Bread lines? Really?
She didn’t exactly grow up in a gulag:
When Ivana Trump was growing up, the family lived in one of the city’s distinctive, cube-shaped “Bata houses,” designed in the 1920s as futuristic experiments in family housing by architects from the modernist school of Le Corbusier, thousands of which still dot the hillsides around the factory.
Ivana Trump came of age during the 1960s, when the desire to leave Czechoslovakia was overwhelming for young people who had seen what existed beyond the country’s borders. As the decade wore on, Czechs became more aware of what was available in the West—a mere four hour drive—yet far away for people without hard currency. But only those favored by the regime got to travel abroad. Sports was one way to gain that favor.
Czech communists were proud of their sports stars and film stars, but those who defected disappeared from national news. Czech media reported on tennis star Martina Navratilova’s every move until she left for the West, after which they didn’t even cover Wimbledon. It was a little harder to erase film stars, but when director Milos Forman defected, he was persona non grata until he cut a deal to shoot Amadeus in Prague in the 1980s, bringing millions in hard currency to his home country.
Pushed by her father and her own ambition, Ivana Trump became a good skier and made the junior national ski team, which allowed her to travel extensively. Uphill from Zelnickova’s apartment, there’s still a ski hut and a bunny hill with a jump, where local kids can practice. When Ivana Trump was a kid, she also practiced on winter weekends at her family’s humble country house in the foothills of the Carpathians, and eventually, at a ski camp in the Italian Alps.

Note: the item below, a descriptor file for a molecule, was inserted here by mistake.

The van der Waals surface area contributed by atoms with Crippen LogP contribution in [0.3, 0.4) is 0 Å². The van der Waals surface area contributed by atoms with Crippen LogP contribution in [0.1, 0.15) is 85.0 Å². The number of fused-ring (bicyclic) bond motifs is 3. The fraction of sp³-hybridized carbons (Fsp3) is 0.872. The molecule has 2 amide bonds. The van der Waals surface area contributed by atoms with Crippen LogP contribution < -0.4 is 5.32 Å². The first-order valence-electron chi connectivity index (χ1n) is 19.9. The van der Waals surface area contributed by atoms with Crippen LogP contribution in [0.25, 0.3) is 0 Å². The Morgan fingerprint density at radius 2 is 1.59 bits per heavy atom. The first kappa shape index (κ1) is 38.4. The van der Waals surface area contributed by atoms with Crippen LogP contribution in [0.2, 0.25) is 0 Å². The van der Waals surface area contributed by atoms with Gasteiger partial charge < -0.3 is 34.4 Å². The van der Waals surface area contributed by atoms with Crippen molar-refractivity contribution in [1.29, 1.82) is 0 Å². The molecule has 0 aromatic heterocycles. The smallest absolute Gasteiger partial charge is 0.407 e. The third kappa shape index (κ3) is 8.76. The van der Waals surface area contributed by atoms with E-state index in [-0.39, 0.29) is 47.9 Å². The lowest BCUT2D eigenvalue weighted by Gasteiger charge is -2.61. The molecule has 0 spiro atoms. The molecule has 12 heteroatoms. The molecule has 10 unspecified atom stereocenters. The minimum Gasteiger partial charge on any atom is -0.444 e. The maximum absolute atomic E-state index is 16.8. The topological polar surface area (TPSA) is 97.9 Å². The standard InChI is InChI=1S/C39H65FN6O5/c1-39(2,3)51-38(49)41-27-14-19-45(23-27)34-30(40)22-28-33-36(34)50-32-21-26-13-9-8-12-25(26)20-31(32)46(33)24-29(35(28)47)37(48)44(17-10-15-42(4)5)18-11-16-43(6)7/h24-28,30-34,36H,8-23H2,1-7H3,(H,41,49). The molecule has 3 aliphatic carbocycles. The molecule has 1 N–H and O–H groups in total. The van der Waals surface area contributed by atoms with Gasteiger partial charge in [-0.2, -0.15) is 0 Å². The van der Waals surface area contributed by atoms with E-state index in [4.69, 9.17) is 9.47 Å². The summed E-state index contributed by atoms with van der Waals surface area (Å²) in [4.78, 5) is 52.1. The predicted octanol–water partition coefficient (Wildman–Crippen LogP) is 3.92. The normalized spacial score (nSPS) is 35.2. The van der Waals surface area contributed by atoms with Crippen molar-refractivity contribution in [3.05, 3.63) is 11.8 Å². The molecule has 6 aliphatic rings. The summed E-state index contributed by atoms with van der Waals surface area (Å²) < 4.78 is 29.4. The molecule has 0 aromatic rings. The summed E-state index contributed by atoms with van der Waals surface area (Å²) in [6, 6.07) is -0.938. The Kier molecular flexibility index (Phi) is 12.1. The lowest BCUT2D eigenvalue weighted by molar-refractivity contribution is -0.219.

In those years, the Czech ski team was small and relatively poorly trained. But by the time she got to college in Prague, Ivana Trump had been to Italy and Austria many times, and was intoxicated by the scent of perfume, chocolate, fashion and hard currency. A striking blonde, she fit into Prague’s hip, young and mobile crowd. “Ivana didn’t want to stay here,” Zelnickova (who at 91 divides her time between New York and Zlin) recalled. “She was always ambitious, and her father treated her like a boy.”
To get out, she married an Austrian skier for the passport. She earned a masters in physical education, but her fate was not to teach gym to future socialist Olympians. She left Czechoslovakia legally on her Austrian passport in September 1972, moving to Canada, and eventually, to New York.
Somehow I really doubt that when she and the kids returned to visit the grandparents that they had to stand in any bread lines.